A heart for Jesus.  I truly am a sucker for Jesus.  This makes me more Christian than I often admit to be.  ​ Christian theology says that we see God in the Jesus story.     I do like the idea that God becomes a human being.   I think that Christian theology should have taken this notion to its logical conclusion.  All human beings are the incarnation of God because human beings created through language the concept of God.  I can affirm that.  I affirm that the mythology of Jesus is the product of human creativity.   Let me be clear.  I don't think Jesus is alive any more than Elvis, or any less than Elvis.   I reject as wish fulfillment thinking, heaven, hell and any form of afterlife.   This life will simply have to do.    That aside, I like the figure of Jesus.  This is where I jump off the ship of rationality and choose to believe.  I believe that the vision of Jesus, that is the historical Jesus, who through his life and teachings resisted empire and domination with love and compassion is a vision worth taking to my grave.   If that is God, I say yes.

​All pretty confusing, yes?  I seek a religion, a philosophy of life, a Christianity even, that is based on the universe as it is.  I don't need a God to fill the gaps of human knowledge.  I don't need a God to usher me to lives after this life.  I don't need a God to intervene in my affairs.   I do wish, however, to be all in with this life.  Perhaps God is the song I sing for living life all in.   I am all in with Life's sorrows and loss.  I am all in with discovery and with joy.  I am all in with love.  I am all in, simply all in... ​

Wednesday, March 6, 2013

The Karate Kid

One of my favorite activities with Zach was taking Tae Kwon Do with him at Niblett's Karate Studio in Lowville.   We did it this for a couple of years, twice a week.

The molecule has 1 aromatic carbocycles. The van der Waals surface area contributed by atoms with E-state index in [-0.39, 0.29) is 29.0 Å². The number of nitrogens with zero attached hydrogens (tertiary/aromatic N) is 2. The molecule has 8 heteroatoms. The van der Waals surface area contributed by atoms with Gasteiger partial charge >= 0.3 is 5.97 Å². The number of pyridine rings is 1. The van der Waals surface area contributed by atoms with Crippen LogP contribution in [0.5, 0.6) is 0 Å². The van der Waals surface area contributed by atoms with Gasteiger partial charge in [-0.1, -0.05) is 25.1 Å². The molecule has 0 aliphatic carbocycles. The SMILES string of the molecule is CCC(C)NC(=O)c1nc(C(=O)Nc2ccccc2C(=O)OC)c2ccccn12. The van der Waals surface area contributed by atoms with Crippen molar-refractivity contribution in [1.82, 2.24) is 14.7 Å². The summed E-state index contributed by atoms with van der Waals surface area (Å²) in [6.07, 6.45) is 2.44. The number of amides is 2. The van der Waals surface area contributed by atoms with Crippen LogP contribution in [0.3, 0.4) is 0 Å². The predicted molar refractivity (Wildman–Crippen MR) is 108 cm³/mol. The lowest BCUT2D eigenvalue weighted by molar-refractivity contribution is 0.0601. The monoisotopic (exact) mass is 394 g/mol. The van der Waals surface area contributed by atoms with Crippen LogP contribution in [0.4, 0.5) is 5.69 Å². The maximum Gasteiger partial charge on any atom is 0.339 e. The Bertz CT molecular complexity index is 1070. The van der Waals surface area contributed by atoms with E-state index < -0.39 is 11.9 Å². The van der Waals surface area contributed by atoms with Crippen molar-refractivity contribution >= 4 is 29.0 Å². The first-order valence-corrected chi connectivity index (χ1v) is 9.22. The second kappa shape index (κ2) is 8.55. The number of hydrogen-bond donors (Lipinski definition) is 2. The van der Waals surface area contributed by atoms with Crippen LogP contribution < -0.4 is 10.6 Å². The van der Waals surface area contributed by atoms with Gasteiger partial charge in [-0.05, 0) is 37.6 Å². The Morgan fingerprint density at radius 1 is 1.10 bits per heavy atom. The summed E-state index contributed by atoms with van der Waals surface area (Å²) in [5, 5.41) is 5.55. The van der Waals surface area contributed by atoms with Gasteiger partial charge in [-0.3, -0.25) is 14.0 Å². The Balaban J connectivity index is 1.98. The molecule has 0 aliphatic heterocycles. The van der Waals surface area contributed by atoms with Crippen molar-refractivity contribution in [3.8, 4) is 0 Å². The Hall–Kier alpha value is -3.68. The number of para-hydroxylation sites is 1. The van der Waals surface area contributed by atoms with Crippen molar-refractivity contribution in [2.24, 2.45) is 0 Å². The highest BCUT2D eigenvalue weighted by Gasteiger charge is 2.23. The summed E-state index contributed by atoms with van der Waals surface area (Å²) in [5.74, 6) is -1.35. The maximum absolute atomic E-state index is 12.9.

Neither of us quite made it to black belt.  I stopped at first degree red and Zach made it to second degree red. After third degree red would have been the test for black belt.     

Here we are showing our stuff on the lawn in Whitehall while my mom photographed the exhibition. 


Monday, March 4, 2013

Subversive Spirituality

For Lent, I am taking on the big ticket items of the Christian faith:  Bible, Jesus, God, and Meaning of Life.​ Sermons are posted here.   The latest on Jesus was inspired in part by my radio conversation with Robin Meyers, author of The Underground Church:  Reclaiming the Subversive Way of Jesus.    Robin will be speaking at the Westar Spring Meeting next week.   I wish I could have made that one, but it was not to be.

​It is time for progressive voices to be heard.  I am grateful that Robin is speaking clearly and forcefully in his context as a Christian minister.   Our Thursday study group finished his book, Underground Church, a few weeks ago and it was well-received.   Of the many books we have read over the years, this one sparked a great deal of conversation.  It resonated not only with the frustrations we have with the dominant religious voice in our nation, it also inspired hope that there are other voices announcing both a credible and a transformative faith.

For some time, many of us have wondered how the research done by the Jesus Seminar on the historical Jesus would translate in the context of current Christian practice.   In Robin's own church, Mayflower Congregational (UCC) in Oklahoma City, we see this transformation happening.  It is a movement away from allegiance to the creedal Jesus of the fourth and fifth centuries and a movement toward the subversive Jesus of the first century.   That subversive Jesus, as they say, "preaches."   ​Check out his book, listen to our conversation, and read my latest sermon and you will see what I mean.